Mexican architect Manuel Cervantes has completed Casa Estudio, his own, new, live/work space in the country’s capital, combining domesticity with ample studio space, local traditions and contemporary architecture
Embedded in one of the many hills that make up Mexico City’s upscale Lomas neighborhood, architect Manuel Cervantes’ recently completed Casa Estudio makes the case for redefining the concept of work-life balance. ‘As an architect who is trying to create personal, domestic, and human spaces, I find that it’s difficult to have conversations about these concepts inside an office space,’ says Cervantes, who began toying with the idea of designing a home and studio for himself in 2014. ‘At the time,’ he recalls, ‘I was thinking about my relationships with my clients, and how some atmospheres and intentions are easier shown than described.’
The result is a three-bedroom home that integrates an ample studio space, blurring the lines between one and the other, while showcasing the principles that have come to characterize Cervantes’ practice; a structure that pays homage to its construction system by laying it bare, a straightforward materials palette, and the idea of marrying local traditions with contemporary spaces.
‘It was important for me to have this stand out as a Mexico City home which would echo the natural and built elements that make up this city,’ says the architect, adding that ‘in the studio, we’re never seeking the newest material or most innovative system; instead, we try to exalt context and culture.’ In addition to concrete, materials, such as regional volcanic stone and locally-sourced pine wood, were employed throughout the project, and endemic vegetation makes up the lush gardens that envelop it.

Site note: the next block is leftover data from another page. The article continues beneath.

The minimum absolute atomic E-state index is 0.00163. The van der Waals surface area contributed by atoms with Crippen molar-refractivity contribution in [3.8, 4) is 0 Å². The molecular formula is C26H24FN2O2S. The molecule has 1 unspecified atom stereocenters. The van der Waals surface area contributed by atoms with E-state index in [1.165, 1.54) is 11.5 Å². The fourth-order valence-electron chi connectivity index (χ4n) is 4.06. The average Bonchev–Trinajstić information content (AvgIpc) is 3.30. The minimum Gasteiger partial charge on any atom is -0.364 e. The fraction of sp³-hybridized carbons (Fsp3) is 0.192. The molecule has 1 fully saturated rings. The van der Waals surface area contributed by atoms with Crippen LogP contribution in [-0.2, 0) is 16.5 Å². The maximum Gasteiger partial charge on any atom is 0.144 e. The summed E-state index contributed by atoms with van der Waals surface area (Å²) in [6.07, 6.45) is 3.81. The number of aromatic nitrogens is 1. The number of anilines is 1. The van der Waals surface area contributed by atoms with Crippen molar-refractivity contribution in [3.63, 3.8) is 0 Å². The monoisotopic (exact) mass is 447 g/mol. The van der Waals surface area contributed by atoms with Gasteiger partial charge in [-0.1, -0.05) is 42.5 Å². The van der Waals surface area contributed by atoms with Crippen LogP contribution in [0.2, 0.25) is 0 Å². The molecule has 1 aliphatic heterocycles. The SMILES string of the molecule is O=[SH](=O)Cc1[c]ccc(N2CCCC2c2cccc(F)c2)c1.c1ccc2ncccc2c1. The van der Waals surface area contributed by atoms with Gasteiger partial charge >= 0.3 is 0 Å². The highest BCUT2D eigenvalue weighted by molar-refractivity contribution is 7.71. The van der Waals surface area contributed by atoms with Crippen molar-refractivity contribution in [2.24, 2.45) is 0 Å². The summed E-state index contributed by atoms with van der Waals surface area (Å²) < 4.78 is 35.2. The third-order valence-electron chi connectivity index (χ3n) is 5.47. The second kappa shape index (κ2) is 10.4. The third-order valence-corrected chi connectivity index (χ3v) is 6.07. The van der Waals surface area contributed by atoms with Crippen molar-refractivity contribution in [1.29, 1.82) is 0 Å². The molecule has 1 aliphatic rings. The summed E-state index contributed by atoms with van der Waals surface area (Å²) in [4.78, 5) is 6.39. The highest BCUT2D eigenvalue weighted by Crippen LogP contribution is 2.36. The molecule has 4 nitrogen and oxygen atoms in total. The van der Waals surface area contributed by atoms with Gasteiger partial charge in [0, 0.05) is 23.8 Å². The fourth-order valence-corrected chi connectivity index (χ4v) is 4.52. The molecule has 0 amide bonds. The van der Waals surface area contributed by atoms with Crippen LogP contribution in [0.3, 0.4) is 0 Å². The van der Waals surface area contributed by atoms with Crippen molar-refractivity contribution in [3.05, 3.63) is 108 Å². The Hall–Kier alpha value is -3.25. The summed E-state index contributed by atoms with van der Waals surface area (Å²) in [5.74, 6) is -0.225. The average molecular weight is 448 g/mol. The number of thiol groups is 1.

It’s no coincidence that these elements are not only characteristic of Mexico City, but share a tendency to become more interesting with age. ‘I imagine the house will only improve as it acquires the patina of time,’ says Cervantes. Linking this idea to the project’s intention of embracing and expressing the local context, he concludes, ‘I can’t imagine a pristine atmosphere expressing Mexico City.’